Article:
Reading Research for Writing: Co-Constructing Core Skills Using Primary Literature
Keywords:critical reading skills, categorical reading method, doctoral education, reading for writing, sociocultural theory, social collaborative annotation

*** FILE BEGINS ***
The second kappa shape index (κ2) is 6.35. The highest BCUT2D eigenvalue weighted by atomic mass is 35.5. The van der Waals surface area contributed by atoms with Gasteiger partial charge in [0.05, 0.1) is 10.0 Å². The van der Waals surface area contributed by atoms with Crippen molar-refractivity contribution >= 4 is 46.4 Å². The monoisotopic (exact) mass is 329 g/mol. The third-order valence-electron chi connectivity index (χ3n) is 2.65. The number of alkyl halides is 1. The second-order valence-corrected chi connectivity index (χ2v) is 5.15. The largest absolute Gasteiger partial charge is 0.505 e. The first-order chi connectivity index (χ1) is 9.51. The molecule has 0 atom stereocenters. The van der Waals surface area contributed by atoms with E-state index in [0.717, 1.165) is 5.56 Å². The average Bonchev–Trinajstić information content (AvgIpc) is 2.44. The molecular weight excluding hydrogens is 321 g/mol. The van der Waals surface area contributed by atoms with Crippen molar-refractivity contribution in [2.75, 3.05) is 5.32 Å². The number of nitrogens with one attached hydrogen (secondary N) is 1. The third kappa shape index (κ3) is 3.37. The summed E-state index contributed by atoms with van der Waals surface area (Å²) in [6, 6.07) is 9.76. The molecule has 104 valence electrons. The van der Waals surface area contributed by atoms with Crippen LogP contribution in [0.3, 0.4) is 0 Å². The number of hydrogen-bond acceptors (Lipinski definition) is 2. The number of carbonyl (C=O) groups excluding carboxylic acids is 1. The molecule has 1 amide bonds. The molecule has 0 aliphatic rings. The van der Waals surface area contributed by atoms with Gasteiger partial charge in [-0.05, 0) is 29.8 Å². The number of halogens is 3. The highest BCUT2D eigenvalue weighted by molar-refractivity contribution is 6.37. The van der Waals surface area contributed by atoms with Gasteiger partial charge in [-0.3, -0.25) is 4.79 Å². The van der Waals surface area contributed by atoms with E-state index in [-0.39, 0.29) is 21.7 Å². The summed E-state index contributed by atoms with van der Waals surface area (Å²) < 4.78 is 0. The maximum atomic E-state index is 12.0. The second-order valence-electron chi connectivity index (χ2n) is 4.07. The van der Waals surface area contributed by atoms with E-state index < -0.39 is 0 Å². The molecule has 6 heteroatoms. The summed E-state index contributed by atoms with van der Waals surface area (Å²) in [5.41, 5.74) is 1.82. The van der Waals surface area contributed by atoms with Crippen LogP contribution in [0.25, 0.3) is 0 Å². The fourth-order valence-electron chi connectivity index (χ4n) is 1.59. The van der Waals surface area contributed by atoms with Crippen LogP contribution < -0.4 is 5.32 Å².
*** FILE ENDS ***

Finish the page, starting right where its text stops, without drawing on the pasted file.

Synthesizing academic literature into new knowledge through writing is a core skill that doctoral students engaged in research must learn. However, developing efficacy in synthesis skills as an academic writer is a culturally and cognitively demanding process that occurs over many years, requires abstraction, and draws upon critical reading skills. Doctoral reading is an invisible part of training, despite large reading loads in doctoral coursework. Further, reading, writing, and researching skills are co-constructed at the doctoral level as previously described by Kwan (2008). The purpose of this essay is to describe how the primary author used her experience as an EdD student, science teacher, and writer to develop a method that addresses doctoral reading challenges. The novel method described here combines categorical reading strategies with social collaborative annotation (SCA). This method centers on active, categorial reading to deconstruct arguments in the primary literature by identifying claim, evidence, reasoning, implications, and context (CERIC), which can serve as a critical reading pedagogy in existing courses, reading clubs, and seminars. Combining CERIC with SCA tools—ranging from homemade variations of Google Suite to purposeful annotation software, such as Hypothes.is.—can support an efficient doctoral reading process. This essay illustrates several worked examples and explores how this process supports retrieval, engagement, collaboration, inclusion, and community, particularly in online learning environments. Significant implications of this work are to make hidden reading expectations explicit and transform professor-centered transmission models of learning to student-centered sociocultural models of learning. The essay proposes next steps for testing the approach's effectiveness in online doctoral learning.
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